There are striking parallels between how some pilgrims went about their pilgrimage in the Middle Ages to how some do it today. Jerusalem was a popular pilgrimage destination. A pilgrimage to Jerusalem and the Holy Land from Europe was usually undertaken by sea, not by land. A long sea voyage was tedius, conditions cramped, and food, where it was supplied, not particularly good. Boredom was a problem, sometimes overcome by the appearance of pirates. Some drank their way, others played dice or chess, and there was communal singing. Yet others kept fit by running up and down the rigging or doing weight lifting. (One can’t help but see the similarities between categories of passengers who engaged in those pastimes with those you might encounter on a modern day cruise ship.)

From about the mid 7th century until its capture by the Ottomans in 1517, Jerusalem was under Arab rule except when it was recaptured by the Crusaders between 1099 and 1187 and for two short periods between 1229 and 1244.A� Most ships carrying pilgrims landed in the port city of Joppa (also known as Joffa, and which is now known as Tel Aviv-Yafo following the merging of Tel Aviv and Joffa around 1910.) Arriving in Joppa under Arab rule had cost implications for pilgrims. After paying a toll per head at Joppa, pilgrims were led by Arab guides to Jerusalem. In addition, at Jerusalem a poll-tax was imposed under Islamic law on non-Muslims wishing to enter the city. Non-payment of this tax resulted in a refusal to enter the city walls. Penniless pilgrims often begged other pilgrims to pay the tax on their behalf.

The Venetian ship-owners, who had high reputations, came up with the answer to many of these problems a�� the all-inclusive package tour. The 13th century Venetian Republic imposed stiff regulations on ship owners so that their standards of safety and commercial morality were without peer. Sailing times to and from Joppa were set in statute, as were maximum passenger numbers. Rights, such as a minimum amount of deck space upon which to sleep, and duties of pilgrims were set out in contracts between the ship owner (usually the master of a vessel) and the pilgrim. Contractual disputes could be taken to a magistrate. The package tour included the fare, food and board throughout the journey as well as in the Holy Land, the payment of polls and taxes, the cost of donkeys and pack horses, guided tours of Jerusalem, and special expeditions to the River Jordan. Ship owners were sometimes left out of pocket when unexpected costs arose.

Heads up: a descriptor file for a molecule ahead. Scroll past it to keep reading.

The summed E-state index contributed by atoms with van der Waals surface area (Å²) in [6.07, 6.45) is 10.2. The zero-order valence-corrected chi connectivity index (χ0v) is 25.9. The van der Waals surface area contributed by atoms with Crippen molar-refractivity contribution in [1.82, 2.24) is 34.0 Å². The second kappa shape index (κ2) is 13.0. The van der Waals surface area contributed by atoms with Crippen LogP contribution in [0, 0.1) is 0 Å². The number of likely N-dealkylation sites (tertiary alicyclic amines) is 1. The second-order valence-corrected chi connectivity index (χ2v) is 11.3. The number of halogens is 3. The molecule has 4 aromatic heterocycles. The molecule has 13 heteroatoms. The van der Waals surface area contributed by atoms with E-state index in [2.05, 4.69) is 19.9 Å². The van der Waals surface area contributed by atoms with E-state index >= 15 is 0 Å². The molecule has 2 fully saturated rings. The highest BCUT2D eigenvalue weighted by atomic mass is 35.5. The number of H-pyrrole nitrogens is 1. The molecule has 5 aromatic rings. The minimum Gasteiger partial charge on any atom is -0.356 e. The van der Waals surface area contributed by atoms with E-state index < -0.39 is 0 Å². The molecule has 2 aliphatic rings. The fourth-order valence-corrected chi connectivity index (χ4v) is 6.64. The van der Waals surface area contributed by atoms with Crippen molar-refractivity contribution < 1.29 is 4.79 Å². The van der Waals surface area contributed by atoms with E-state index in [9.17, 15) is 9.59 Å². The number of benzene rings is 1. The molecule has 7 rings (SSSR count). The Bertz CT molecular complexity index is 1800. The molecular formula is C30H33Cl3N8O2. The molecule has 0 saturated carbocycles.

Even today people still do package pilgrimages. I have witnessed those who stay in hotels or have a private albergue (Spanish for hostel or refuge) pre-booked ahead, have their luggage transported by road to their next destination where there meal is organised at a local restaurant. While walking they can be spotted carrying a simple day pack looking remarkably refreshed from day to day. Their ‘pilgrimages’ are usually for 7 or 14 days. Somethings don’t change.

A�(Sources: Jonathan Sumption, The Age of Pilgrimage, Hidden Springs, 2003, first published as Pilgrimage in 1975 by Faber and Faber, and various internet sites)

John Bettens

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